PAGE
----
By Canon S Sebastian Campbell
AT the 114th session of Synod of the Anglican Diocese of the Bahamas and the Turks and Caicos Islands held this week in Nassau, Bishop Laish Boyd lamented the way the 50th anniversary of Majority Rule was celebrated. I join in this lament. I advance that it could have been solved if the Church had only provided leadership.
Where is the Church in leading the way?
Majority Rule is the singular most important event in Bahamian history since the emancipation of slaves on August 1, 1834. The shackles were taken from the hands and feet of our African ancestors as they entered into a four-year apprenticeship. This came only after some 300 of cruel, inhumane, debilitating and ungodly enslavement. Totally unjustifiable by any extent of human decency.
August 1, 1834 started the long road to mental liberation to remove the shackles from the minds of our forebearers. They yearned for total liberation, so the struggle continued almost solely on racial lines. Racial superiority was real and should never be covered up. It is a historical reality. It’s a fact that the 15 per cent white was lauding itself over its governance over the 85 percent black. Blacks were considered as nobodies, incapable of providing leadership. In the United States, in similar prevailing circumstances, the Lord raised up the late Dr Martin Luther King Jr to cry out, “I have a dream, that one day my four little children will not be judged by the colour of their skin, but by the content of their character.”
The content of the character of our black brothers and sisters was surfacing in our national life, unrecognised by the white lords.
The Lord, all along the route from August 1, 1834, to January 10, 1967, was establishing pillars of achievement as monuments of hope to a dejected people. All along the way, the Lord too was raising up fierce leaders, like Moses of old, to lead our people out of our racial, political and economic bondage. (Maybe in another article we will address the milestones of incremental achievement on the road to Majority Rule).
It is a given and accepted fact of history that Lynden Oscar Pindling was raised up as a modern-day Moses to finally take a mentally enslaved people into our Promised Land of enlightenment and hope.
Prime Minister Hubert Ingraham said at the death of Sir Lynden, “He was the greatest Bahamian who has or will ever live.” In 1953, the Lord raised up the Progressive Liberal Party as his vehicle of deliverance. Liberation theology bears witness to the fact that God at all times raises up instruments of deliverance. Read the book of Exodus closely and this motif jumps out at you.
January 10, 1967, came into its fullness four days later when Pindling, leader of the PLP, finally won over Randol Fawkes and Alvin R Braynen to join his party in a coalition against the white United Bahamian Party.
Majority Rule, rightly celebrated, is a moment of liberation for both black and white Bahamians. It liberated the blacks from an inferiority complex, gave them the knowledge that they were not ‘nobodies’, but ‘somebodies’ who were able for the very first time to govern themselves. It liberated the whites from a superiority complex where they believed that only because of the colour of their skin they were given the God-given right to rule supreme over the blacks. From this position every single Bahamian with common decency and a Christian spirit ought to celebrate as one united people.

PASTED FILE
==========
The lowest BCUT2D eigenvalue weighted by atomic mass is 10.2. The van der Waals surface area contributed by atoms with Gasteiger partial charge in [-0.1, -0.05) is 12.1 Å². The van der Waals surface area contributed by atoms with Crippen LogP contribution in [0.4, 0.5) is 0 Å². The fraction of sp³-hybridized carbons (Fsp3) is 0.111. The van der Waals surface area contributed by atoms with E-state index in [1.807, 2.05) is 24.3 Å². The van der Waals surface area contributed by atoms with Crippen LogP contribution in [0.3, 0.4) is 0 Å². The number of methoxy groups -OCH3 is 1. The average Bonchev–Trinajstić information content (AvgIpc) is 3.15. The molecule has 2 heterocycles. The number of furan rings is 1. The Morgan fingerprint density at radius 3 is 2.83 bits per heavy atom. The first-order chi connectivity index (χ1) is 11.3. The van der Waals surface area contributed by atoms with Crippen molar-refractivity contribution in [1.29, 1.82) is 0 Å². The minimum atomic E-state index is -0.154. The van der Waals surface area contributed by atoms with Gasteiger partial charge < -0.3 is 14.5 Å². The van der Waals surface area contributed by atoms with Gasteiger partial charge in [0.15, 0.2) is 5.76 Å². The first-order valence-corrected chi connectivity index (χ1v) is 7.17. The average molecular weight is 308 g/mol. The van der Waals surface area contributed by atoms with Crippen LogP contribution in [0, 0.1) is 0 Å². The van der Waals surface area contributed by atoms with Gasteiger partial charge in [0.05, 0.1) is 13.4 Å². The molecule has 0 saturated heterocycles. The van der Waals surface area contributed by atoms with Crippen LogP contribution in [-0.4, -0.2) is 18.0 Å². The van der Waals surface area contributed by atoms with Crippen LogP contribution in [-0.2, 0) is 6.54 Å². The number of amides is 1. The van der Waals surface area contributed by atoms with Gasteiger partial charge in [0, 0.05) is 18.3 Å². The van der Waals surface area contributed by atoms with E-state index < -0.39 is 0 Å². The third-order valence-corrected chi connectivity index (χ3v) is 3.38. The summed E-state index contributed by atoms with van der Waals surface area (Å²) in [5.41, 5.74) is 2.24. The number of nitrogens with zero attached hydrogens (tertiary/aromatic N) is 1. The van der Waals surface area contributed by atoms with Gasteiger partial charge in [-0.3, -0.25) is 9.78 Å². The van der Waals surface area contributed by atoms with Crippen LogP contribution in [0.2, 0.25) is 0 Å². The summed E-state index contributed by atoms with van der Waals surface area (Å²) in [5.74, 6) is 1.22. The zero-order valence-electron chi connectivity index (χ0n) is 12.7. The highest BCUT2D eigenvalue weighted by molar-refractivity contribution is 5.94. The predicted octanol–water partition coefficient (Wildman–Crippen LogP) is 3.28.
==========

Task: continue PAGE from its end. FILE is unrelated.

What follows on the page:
There is a vacuum in leadership in projecting this reality and simultaneously holding all our people together in a new Bahamas.
Overall, we made a complete mess out of celebrations as we lifted up 50 years of Majority Rule. Sick minds even tried to dumb down the importance of so transformative a historical event.
The one fraternity commissioned by God to give non-political leadership is the church. The immaturity of our people in this our national youthfulness demands that the church to exert itself and hold our people together in our evolution.
The “We March” people only threw a wrench in our journey towards national unity and awareness. The chairman of the PLP should not have been the one to announce and organise a march on Majority Rule Day. It is to our shame that we had two marches on Majority Rule Day 2017. The unions are ever so hopeless in providing any semblance of unity. Even on Labour Day we cannot have a united march for labour. Where is the Church in all this? Our failure as a Church to rise up must be equally condemned.
As an Anglican priest it was my good fortune to have provided leadership for more than 20 years during which our country made cultural advances in establishing the Majority Rule and National Heroes Day holidays, among many other things. Now that our National Heroes Committee has successfully championed the cause, it is difficult to accept that we have been sidelined. We thought by now a National Cultural Commission would have been established to continue to give leadership in these areas.
The Majority Rule celebration had some sentiments echoed from its platform at the 50th anniversary celebration. The question is, “Were they appropriate to the celebrations and did they bear true witness to the intent of those who navigated us to this holiday?
I suggest we be challenged by these missteps we have made thus far. Go back to the drawing board and rework it. Above all, I call on the Church to stop getting in the way but lead the way in our ongoing national development.